The Passion of the Cruise

By MIRIAM A. SHAVIV
June 28, 2007 10:37

Germany bans 'cultish' actor from filming his Hitler movie at key military sites

4 minute read.



tom cruise 88 298

tom cruise 88 298. (photo credit: )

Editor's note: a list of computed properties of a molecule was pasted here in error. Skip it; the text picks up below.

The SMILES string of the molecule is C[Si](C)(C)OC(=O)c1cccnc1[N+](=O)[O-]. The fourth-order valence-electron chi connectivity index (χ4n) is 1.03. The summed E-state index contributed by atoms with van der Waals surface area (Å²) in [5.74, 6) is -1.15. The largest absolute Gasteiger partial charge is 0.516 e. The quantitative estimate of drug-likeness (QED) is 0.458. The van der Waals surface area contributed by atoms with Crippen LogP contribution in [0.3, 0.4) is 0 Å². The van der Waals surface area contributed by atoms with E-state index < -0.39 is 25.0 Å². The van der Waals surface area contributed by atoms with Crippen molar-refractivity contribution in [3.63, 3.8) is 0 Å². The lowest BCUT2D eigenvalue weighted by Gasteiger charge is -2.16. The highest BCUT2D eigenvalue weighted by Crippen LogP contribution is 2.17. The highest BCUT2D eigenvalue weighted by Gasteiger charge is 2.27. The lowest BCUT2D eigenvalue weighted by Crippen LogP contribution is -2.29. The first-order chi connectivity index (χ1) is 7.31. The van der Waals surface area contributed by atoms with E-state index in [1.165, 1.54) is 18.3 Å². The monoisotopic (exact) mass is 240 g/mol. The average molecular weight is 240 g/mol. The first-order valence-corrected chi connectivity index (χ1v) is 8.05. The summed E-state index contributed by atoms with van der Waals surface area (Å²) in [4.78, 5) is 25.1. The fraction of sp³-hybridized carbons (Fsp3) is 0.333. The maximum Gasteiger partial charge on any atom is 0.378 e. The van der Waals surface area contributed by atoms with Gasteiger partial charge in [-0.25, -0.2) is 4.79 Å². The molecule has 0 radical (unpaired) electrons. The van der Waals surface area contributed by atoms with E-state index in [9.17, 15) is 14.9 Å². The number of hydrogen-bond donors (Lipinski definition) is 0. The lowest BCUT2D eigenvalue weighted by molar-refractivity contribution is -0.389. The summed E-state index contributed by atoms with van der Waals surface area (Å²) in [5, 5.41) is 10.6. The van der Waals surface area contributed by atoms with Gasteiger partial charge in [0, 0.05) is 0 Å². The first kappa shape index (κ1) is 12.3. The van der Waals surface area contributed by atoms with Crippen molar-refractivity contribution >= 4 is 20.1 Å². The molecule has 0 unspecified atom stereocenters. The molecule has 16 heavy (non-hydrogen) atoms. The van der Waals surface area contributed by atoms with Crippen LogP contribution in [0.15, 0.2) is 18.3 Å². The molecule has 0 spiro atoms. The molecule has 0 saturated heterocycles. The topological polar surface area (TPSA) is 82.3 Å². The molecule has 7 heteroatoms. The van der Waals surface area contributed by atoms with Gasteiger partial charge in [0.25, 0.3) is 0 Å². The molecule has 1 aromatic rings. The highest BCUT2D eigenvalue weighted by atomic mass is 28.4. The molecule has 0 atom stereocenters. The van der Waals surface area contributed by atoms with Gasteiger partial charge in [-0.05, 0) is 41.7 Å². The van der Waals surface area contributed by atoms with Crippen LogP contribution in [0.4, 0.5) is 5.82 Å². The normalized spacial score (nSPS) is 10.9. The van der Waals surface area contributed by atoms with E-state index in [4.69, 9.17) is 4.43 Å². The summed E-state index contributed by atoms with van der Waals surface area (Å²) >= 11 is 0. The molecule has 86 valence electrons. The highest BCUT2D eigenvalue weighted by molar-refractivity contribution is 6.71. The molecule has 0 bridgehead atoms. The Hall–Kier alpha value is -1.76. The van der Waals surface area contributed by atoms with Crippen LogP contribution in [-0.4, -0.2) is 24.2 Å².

The life of a celebrity Scientologist isn't easy. Just ask its posterboy, Tom Cruise. The avid follower of L. Ron Hubbard's church has become better known for his religious leanings than his acting career in recent years, and the publicity that he calls to his philosophies is beginning to catch up with him. After announcing that he planned to produce and star in a film about a plot to kill Adolf Hitler, Germany's Defense Ministry announced that the filmmaker would be barred from filming at German military sites crucial to production because of Cruise's "cultish" beliefs. Germany does not recognize the Church of Scientology and says it masquerades as a religion to make money, a charge Scientology leaders reject. Cruise is poised to play Colonel Claus von Stauffenberg, leader of the unsuccessful attempt to assassinate Hitler in July 1944 with a bomb hidden in his "Wolf's Lair" headquarters. The bomb went off, but only wounded the Fuehrer. Defense Ministry spokesman Harald Kammerbauer issued a statement saying that the filmmakers "will not be allowed to film at German military sites if Count Stauffenberg is played by Tom Cruise, who has publicly professed to being a member of the Scientology cult. "In general, the Bundeswehr (German military) has a special interest in the serious and authentic portrayal of the events of July 20, 1944, and Stauffenberg's person." Stauffenberg agreed with Nazi nationalism, but found the Party's ideology repugnant. The Roman Catholic Church signed the Reichskonkordat (the concordat between the Holy See and Germany) in 1933, the year the Nazi Party came to power, but soon the Nazi government violated this agreement. As a staunch Catholic, this violation disturbed Stauffenberg, and the regime's systematic oppression of Jews, offended his Catholic sense of morality. Kristallnacht, he felt, brought shame upon the country. Cruise's film-producing partner and chief executive of United Artists Entertainment, Paula Wagner, sharply criticized the government's decision. Cruise's "personal beliefs," she told Reuters, "have absolutely no bearing on the movie's plot, themes or content." The Germans, however, aren't so sure. Cruise's Scientology takes a primary role in his life, and he is prone to publicizing it at every opportunity. In a 2005 interview with Entertainment Weekly, Cruise said that "psychiatry is a Nazi science" and that methadone was actually originally called Adolophine after Adolf Hitler, a myth well-known as an urban legend. He also advanced several erroneous theories, which the Entertainment Weekly editors helpfully pointed out in brackets: "Jung was an editor for the Nazi papers during World War II. [According to Aryeh Maidenbaum, the director of the New York Center for Jungian Studies, this is not true.] Look at the experimentation the Nazis did with electric shock and drugging." Germany's concerns over Cruise's possible misinterpretation of history has only been compounded by his continued proselytizing of the religion that famously holds that humans bear the noxious traces of an annihilated alien civilization that was brought to Earth by an intergalactic warlord millions of years ago. In 2005, the Paris city council revealed that Cruise had lobbied officials Nicolas Sarkozy and Jean-Claude Gaudin, who described him as a spokesman and militant for Scientology. The Irish Examiner reported that the council had barred any further dealings with him. That same year, he also harshly criticized actress Brooke Shields on NBC's Today show for her reliance on prescription drugs to help her through post-partum depression, a choice antithetical to Scientology beliefs. He asserted that there is no such thing as a chemical imbalance. He was also widely rumored to have split with his second wife, Nicole Kidman, over her reluctance to embrace his beliefs. Those rumors were further strengthened when his new wife, actress Katie Holmes, began to take conversion courses in Scientology, seemingly abandoning her Catholic faith. She later delivered their baby Suri in April under Scientology rules - with no drugs and in complete silence. There are, of course, other Scientologists in Hollywood. The faith has become somewhat trendy in the past decade, boasting followers such as John Travolta and his wife Kelly Preston, Leah Remini (King of Queens), Danny Masterson (That '70s Show), Jenna Elfman (Dharma and Greg), Erika Christensen (Traffic), Kirstie Alley (Cheers), Giovanni Ribisi (Friends) and Fox News anchor Greta Van Susteren. But Cruise is Scientology's star missionary, funding Scientology centers around the world and often spending time at the church's base camp in the middle of the Californian desert. CRUISE'S FILM, slated for a 2008 release, will be directed by Bryan Singer and co-star Kenneth Branagh. It is called Valkyrie after Operation Valkyrie, the plot's codename. In a statement, Wagner said von Stauffenberg is characterized as a "heroic and principled figure." "We believe it [the film] will go a long way toward reminding the world that even within the ranks of the German military, there was real resistance to the Nazi regime," she said. The main site of interest would be the "Bendlerblock" memorial inside the Defense Ministry complex in Berlin, where Stauffenberg and his co-conspirators hatched the plot and where he and his closest comrades were executed when it failed. While Wagner did not cite requests for specific locations, she did state: "We believe Germany is the only place we can truly do the story justice."


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